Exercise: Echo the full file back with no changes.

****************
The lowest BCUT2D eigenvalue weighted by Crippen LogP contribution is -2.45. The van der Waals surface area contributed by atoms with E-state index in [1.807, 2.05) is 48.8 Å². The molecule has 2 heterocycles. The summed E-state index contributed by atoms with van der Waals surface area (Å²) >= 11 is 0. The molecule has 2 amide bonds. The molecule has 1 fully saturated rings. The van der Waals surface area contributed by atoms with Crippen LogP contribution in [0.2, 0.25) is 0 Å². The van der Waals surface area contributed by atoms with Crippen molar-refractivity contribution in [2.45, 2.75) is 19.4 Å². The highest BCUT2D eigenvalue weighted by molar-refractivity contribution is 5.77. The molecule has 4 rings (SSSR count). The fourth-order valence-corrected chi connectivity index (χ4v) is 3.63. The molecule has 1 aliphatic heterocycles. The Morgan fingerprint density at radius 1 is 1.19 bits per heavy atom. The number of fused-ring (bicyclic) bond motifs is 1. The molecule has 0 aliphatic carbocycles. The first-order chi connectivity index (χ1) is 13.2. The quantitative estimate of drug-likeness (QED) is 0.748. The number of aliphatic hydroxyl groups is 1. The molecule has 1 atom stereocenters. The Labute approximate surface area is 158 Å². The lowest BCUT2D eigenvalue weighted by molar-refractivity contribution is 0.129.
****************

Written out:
The lowest BCUT2D eigenvalue weighted by Crippen LogP contribution is -2.45. The van der Waals surface area contributed by atoms with E-state index in [1.807, 2.05) is 48.8 Å². The molecule has 2 heterocycles. The summed E-state index contributed by atoms with van der Waals surface area (Å²) >= 11 is 0. The molecule has 2 amide bonds. The molecule has 1 fully saturated rings. The van der Waals surface area contributed by atoms with Crippen LogP contribution in [0.2, 0.25) is 0 Å². The van der Waals surface area contributed by atoms with Crippen molar-refractivity contribution in [2.45, 2.75) is 19.4 Å². The highest BCUT2D eigenvalue weighted by molar-refractivity contribution is 5.77. The molecule has 4 rings (SSSR count). The fourth-order valence-corrected chi connectivity index (χ4v) is 3.63. The molecule has 1 aliphatic heterocycles. The Morgan fingerprint density at radius 1 is 1.19 bits per heavy atom. The number of fused-ring (bicyclic) bond motifs is 1. The molecule has 0 aliphatic carbocycles. The first-order chi connectivity index (χ1) is 13.2. The quantitative estimate of drug-likeness (QED) is 0.748. The number of aliphatic hydroxyl groups is 1. The molecule has 1 atom stereocenters. The Labute approximate surface area is 158 Å². The lowest BCUT2D eigenvalue weighted by molar-refractivity contribution is 0.129.